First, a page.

Repossessions and liquidations of tractor-trailer trucks rose nearly 8 percent in 2006 compared with 2005, according to Nassau Asset Management’s NasTrac Quarterly Index. The company tracks equipment trends as part of its business providing collections, repossessions and remarketing services to the nation’s leasing and finance industry.
An increase in repossessions is not always negative, says President Edward Castagna, president of Westbury, N.Y.-based Nassau. The NQI — released today, April 20 — may simply reflect an overall increase in financed equipment saturating the marketplace or consolidation, as well as mergers and acquisitions, Castagna says.
But the rise in tractor-trailer repossessions in 2006 seems to signal that another challenging year is ahead for small- to mid-sized trucking businesses — one that could result in even greater numbers of repossessions, Castagna says.
“Truck repossessions and liquidations have been on an upward trend for seven of the past eight quarters, and current conditions indicate this trend will continue,” Castagna says. “Fuel prices are lower than during the spikes in 2005, but still highly unstable. The drop in new home construction is hurting portions of the transportation sector. And there are general economic factors to consider. Problems with the sub-prime mortgage industry, for example, are making it harder for struggling businesses everywhere to squeeze equity from their real estate.”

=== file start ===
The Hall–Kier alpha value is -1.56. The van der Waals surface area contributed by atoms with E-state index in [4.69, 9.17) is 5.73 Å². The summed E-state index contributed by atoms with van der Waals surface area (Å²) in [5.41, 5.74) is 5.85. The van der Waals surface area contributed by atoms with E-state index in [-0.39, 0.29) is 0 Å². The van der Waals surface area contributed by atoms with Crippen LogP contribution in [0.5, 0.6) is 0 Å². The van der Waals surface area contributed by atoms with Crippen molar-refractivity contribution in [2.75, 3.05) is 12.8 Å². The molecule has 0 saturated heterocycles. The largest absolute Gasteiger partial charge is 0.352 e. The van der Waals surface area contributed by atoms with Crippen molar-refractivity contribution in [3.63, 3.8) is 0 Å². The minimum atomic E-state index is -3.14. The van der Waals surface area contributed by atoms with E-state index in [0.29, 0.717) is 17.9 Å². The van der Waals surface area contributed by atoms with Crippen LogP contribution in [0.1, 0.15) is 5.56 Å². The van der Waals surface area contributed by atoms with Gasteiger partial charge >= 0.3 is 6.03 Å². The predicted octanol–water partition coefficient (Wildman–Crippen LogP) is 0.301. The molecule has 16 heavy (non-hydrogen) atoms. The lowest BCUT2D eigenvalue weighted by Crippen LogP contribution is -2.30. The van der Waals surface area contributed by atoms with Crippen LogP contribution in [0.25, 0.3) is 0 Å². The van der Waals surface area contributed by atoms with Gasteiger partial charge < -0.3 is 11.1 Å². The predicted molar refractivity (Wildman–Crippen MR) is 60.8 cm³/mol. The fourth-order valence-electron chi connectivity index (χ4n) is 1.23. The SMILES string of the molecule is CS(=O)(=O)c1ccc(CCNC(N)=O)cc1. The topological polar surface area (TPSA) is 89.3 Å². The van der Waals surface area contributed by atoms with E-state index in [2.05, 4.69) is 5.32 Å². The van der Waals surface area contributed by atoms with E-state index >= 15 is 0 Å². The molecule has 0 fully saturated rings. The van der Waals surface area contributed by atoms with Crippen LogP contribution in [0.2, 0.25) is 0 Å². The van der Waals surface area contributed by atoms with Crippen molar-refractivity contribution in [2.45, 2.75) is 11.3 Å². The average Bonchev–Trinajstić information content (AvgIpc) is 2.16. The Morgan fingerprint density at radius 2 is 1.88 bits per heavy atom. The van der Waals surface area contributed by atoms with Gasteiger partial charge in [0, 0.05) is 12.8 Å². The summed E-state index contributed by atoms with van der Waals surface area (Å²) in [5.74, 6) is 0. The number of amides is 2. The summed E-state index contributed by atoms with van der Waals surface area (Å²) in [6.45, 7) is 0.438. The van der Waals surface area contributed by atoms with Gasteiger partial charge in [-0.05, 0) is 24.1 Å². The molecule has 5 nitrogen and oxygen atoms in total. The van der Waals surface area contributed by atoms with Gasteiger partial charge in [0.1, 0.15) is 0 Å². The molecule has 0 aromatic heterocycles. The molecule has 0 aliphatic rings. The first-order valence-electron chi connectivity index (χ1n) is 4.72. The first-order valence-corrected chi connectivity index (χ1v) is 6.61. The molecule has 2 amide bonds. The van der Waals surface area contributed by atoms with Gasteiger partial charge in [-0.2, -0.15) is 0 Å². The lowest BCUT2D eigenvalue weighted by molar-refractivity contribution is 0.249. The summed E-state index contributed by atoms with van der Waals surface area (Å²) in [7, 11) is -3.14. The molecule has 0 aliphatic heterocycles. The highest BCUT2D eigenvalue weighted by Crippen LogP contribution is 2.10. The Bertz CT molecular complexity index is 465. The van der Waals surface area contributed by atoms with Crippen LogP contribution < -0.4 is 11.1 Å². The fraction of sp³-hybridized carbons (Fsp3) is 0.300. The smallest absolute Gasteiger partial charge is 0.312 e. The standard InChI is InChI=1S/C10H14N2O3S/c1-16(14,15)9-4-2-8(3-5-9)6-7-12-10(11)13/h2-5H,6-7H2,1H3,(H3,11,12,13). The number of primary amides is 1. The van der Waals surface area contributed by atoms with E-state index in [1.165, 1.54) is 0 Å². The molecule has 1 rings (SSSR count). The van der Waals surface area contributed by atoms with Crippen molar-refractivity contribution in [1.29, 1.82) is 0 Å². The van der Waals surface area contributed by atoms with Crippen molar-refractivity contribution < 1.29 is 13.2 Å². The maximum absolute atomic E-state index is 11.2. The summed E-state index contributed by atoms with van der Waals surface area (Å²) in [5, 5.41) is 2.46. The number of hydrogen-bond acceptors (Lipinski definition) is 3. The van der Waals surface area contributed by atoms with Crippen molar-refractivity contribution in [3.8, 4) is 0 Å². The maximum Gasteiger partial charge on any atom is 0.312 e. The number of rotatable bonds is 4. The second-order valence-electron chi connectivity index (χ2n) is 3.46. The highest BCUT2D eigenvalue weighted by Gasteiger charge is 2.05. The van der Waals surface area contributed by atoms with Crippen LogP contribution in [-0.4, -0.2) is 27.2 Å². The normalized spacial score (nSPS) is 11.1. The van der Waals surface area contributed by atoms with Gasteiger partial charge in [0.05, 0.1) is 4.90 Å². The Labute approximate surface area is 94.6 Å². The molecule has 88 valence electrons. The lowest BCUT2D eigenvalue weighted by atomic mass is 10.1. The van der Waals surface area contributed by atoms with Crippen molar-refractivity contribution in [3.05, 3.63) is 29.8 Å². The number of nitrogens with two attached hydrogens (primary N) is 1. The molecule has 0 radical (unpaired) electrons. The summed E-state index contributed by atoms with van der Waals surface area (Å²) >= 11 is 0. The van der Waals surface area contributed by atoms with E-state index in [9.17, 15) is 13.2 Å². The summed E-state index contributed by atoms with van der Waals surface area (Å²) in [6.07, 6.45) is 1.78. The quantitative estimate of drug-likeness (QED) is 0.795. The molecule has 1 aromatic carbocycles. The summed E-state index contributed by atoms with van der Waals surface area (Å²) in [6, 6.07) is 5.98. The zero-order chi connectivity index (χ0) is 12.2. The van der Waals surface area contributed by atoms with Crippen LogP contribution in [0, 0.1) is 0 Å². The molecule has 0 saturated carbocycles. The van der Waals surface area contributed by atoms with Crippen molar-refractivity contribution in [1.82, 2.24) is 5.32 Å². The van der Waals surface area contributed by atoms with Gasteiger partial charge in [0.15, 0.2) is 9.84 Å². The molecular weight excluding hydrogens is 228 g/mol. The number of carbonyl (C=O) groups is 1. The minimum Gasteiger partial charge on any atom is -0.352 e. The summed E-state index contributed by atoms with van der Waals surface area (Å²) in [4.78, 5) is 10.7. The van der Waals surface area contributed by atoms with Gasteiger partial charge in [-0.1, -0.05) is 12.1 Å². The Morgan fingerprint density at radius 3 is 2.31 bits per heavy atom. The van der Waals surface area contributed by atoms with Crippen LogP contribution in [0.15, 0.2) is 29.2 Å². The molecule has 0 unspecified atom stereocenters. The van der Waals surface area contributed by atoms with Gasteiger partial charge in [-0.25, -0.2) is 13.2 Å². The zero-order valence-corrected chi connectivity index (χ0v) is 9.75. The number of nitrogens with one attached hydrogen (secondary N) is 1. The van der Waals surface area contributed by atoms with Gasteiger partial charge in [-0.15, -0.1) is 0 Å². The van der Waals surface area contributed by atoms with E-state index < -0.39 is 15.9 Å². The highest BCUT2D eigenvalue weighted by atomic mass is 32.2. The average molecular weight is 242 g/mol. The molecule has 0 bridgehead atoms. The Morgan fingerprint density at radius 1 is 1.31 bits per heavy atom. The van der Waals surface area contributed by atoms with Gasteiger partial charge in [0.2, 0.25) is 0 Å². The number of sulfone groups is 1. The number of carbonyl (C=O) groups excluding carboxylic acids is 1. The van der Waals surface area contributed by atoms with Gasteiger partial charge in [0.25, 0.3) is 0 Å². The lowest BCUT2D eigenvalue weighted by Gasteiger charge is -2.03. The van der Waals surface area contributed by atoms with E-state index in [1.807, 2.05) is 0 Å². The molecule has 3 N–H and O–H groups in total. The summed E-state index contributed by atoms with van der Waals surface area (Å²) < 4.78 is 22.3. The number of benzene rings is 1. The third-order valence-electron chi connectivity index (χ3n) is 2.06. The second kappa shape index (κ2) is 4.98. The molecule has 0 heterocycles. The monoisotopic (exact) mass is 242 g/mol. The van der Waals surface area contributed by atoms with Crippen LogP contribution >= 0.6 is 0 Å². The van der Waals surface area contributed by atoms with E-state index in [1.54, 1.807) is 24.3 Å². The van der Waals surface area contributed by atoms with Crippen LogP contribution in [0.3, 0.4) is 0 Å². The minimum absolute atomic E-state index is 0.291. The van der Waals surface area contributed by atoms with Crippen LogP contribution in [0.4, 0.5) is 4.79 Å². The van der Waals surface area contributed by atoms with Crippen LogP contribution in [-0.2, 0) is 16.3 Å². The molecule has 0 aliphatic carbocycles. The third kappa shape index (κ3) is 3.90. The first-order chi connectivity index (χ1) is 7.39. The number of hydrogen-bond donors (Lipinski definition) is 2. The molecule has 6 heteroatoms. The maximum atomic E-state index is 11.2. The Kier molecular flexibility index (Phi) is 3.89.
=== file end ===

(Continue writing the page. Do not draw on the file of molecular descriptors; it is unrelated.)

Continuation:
Fortunately for companies that finance trucks, there is a silver lining, according to Castagna: the current demand for used tractor-trailer vehicles. “Right now, there is a steady market for used trucks,” Castagna says. “It is difficult to predict the future, but we feel the market should remain strong this year and possibly into 2008.”
One reason, Castagna says, is that the 2007 trucks meeting new Environmental Protection Agency diesel engine regulations are just starting to roll off the line; their engines are unproven, cost more to maintain, and are being avoided by buyers for as long as possible. Even though today’s buyers can opt for new 2006 models that are still being sold, Castagna says concerns over the 2007 models also may fuel used truck sales.